Take a Child Outside

Saving Seeds

  • Tuesday, September 29, 2020

It's Take a Child Outside week! Each day, a new activity will post on the event calendar to inspire your family with ideas and activities to get outside together.

Fall is a great time to go on a seed hunt. All those flowers from the summer that were pollinated have now turned into seeds waiting to become new plants.

zinnia seeds

Those seeds are just need a good spot and the right conditions to burst open and grow a new plant. You can help them by collecting them and planting them next spring!

First, go for a walk around your garden and look for any flowers that have faded or vegetables that might have set fruit. You will want to leave these on the plants for as long as you can. Some plants that are easy to collect seeds from are sunflowers, zinnias, marigolds, peppers, peas, and herbs like cilantro and fennel.

When there is a sunny, dry day, gather the seeds from the plant by picking the flowers or the fruits. You'll need to do a little hunting in the flowers to find the seeds. For sunflowers, you can break apart the head to find the seeds hidden deep in the flower. For marigolds and zinnias, you'll need to pull off any remaining dried flower petals to find the seeds hiding behind them. For cilantro and fennel, you might want to place a container under the seed heads and shake or break them off into the container. Fruits like peppers need to be cut open and the seeds scooped out. As you collect seeds, make sure to keep each plant's seeds labeled and separate from any other plant seeds you are collecting.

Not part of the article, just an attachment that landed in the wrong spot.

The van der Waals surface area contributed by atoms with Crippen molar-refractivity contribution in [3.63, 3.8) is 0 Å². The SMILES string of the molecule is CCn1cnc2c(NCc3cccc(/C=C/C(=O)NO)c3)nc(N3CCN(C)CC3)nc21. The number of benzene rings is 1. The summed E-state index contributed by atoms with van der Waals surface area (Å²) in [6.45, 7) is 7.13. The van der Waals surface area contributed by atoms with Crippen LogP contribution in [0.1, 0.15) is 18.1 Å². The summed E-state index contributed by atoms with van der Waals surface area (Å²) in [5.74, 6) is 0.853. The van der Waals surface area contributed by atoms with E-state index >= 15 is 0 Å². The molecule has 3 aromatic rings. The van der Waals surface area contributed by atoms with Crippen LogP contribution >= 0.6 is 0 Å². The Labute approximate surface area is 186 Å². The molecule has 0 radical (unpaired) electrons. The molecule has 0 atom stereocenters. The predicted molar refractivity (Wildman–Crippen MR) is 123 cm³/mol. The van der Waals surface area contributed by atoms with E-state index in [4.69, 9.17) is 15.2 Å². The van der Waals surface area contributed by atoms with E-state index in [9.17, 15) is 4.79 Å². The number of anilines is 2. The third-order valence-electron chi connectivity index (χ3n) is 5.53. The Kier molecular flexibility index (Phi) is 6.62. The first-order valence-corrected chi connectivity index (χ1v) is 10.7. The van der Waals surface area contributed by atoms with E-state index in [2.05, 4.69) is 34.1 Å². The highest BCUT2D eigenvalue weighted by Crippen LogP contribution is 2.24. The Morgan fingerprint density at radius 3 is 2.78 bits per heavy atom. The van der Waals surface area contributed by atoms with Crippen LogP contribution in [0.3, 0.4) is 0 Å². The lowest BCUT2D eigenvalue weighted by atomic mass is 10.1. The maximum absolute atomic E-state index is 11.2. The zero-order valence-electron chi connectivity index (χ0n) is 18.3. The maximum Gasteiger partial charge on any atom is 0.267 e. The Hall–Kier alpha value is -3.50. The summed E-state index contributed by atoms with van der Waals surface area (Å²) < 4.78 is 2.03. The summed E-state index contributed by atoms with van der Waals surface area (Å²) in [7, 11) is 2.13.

If your seeds seem to be moist or damp, bring them inside and leave them on a paper towel or newspaper to dry. Seeds need to be completely dry before storing them.

While you're waiting for them to dry, you can make fun seed envelopes and decorate them. If you have extra seeds, you can share with your neighbors and friends! Here's a quick how-to on making seed envelopes from paper you have at home.

If you want to learn more about seeds, take a look at Ms. Joy's virtual garden storytime, Planting the Wilder Garden.

Post some of your family's artwork and use the tag #TakeAChildOutside and #JCRA so you can share with us what you are doing this week with your families.

Take a Child Outside, September 24–30

An initiative of The North Carolina Museum of Natural Sciences and inspired by Richard Louv's book Last Child in the Woods, Take a Child Outside week was founded to help connect children with nature.

Visit the Museum's Web site to find out more about this annual week and other locations to go explore the outdoors with your children.

All Ages.
Please contact Elizabeth Overcash, children's program coordinator, at elizabeth_overcash@ncsu.edu for more information about this program.